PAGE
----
“If you want to have a better presentation, come and help set up the table. Come help and find food — get food donations for this,” Bivens said. “We’re providing the entertainment. We are providing food trucks to come out … we are definitely doing our part. Please do yours.” 

Party representation

Then on Nov. 8, Howard received an email from the town clerk saying a Democrat needed to be removed from the commission — there were 11 Democrats when party representation rules only allowed 10. 

Howard, who is also a member of the Democratic Town Committee and the Democratic Registrar of Voters for Hamden, said she believed the mayor had purposely waited until after the election to remove Brown, who had become a target because of her outspoken “advocacy for the arts.”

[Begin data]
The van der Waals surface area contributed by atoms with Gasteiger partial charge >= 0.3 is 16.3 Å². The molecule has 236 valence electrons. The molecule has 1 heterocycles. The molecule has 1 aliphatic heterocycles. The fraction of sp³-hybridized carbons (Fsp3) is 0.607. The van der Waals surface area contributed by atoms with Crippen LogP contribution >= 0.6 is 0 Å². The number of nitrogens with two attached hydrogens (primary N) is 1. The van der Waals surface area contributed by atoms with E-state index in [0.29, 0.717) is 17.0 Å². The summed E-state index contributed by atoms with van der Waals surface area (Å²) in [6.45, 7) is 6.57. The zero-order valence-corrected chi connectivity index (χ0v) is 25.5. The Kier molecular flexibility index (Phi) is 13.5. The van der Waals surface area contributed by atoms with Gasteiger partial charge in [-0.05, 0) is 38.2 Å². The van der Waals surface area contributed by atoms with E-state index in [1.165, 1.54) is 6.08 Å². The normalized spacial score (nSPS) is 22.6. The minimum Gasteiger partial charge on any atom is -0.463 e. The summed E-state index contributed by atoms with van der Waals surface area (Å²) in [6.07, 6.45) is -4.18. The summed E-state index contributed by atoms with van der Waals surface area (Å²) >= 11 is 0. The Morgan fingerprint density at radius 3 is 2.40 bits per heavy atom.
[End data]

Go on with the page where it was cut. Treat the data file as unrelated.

Brown told CT Examiner she received an email on May 22 from the town clerk informing her that her term would be expiring on May 30. 

Brown was one of four Arts Commissioners whose term was set to expire May 30. Howard said that two of those four were barely active on the commission.

But Garrett told CT Examiner that Brown’s tenure on the commission was not renewed because of an overrepresentation of arts commissioners living in the 7th district. According to the charter, she said, there could be no more than two individuals from any one district on a commission.  

On Nov. 13, Brown received a letter from the mayor’s office thanking her for her service to the commission.

A limited council role

Legislative Council President Dominique Baez told CT Examiner she was aware of the complaints regarding Bivens, but that the council was limited in its role to address the issue. 

Commission appointments come from the mayor’s office, she said, and the council has no role in Brown’s removal.